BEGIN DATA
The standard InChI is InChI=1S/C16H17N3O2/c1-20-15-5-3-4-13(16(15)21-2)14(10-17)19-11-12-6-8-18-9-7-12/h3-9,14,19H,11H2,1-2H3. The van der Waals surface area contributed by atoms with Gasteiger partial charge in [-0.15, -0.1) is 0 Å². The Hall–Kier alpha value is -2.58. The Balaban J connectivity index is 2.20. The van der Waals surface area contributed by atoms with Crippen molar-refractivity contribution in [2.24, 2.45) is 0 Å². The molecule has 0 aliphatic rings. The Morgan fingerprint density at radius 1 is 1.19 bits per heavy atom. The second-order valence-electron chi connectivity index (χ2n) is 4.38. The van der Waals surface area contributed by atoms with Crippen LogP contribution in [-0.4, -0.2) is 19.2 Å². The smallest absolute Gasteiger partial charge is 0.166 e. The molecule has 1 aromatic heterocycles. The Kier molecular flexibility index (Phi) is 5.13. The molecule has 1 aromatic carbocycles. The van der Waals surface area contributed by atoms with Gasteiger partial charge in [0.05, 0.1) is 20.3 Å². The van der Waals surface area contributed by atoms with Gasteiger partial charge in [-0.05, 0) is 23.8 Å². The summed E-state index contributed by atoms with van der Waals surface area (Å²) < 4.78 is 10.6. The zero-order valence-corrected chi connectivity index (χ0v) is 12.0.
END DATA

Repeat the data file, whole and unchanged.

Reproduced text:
The standard InChI is InChI=1S/C16H17N3O2/c1-20-15-5-3-4-13(16(15)21-2)14(10-17)19-11-12-6-8-18-9-7-12/h3-9,14,19H,11H2,1-2H3. The van der Waals surface area contributed by atoms with Gasteiger partial charge in [-0.15, -0.1) is 0 Å². The Hall–Kier alpha value is -2.58. The Balaban J connectivity index is 2.20. The van der Waals surface area contributed by atoms with Crippen molar-refractivity contribution in [2.24, 2.45) is 0 Å². The molecule has 0 aliphatic rings. The Morgan fingerprint density at radius 1 is 1.19 bits per heavy atom. The second-order valence-electron chi connectivity index (χ2n) is 4.38. The van der Waals surface area contributed by atoms with Crippen LogP contribution in [-0.4, -0.2) is 19.2 Å². The smallest absolute Gasteiger partial charge is 0.166 e. The molecule has 1 aromatic heterocycles. The Kier molecular flexibility index (Phi) is 5.13. The molecule has 1 aromatic carbocycles. The van der Waals surface area contributed by atoms with Gasteiger partial charge in [0.05, 0.1) is 20.3 Å². The van der Waals surface area contributed by atoms with Gasteiger partial charge in [-0.05, 0) is 23.8 Å². The summed E-state index contributed by atoms with van der Waals surface area (Å²) < 4.78 is 10.6. The zero-order valence-corrected chi connectivity index (χ0v) is 12.0.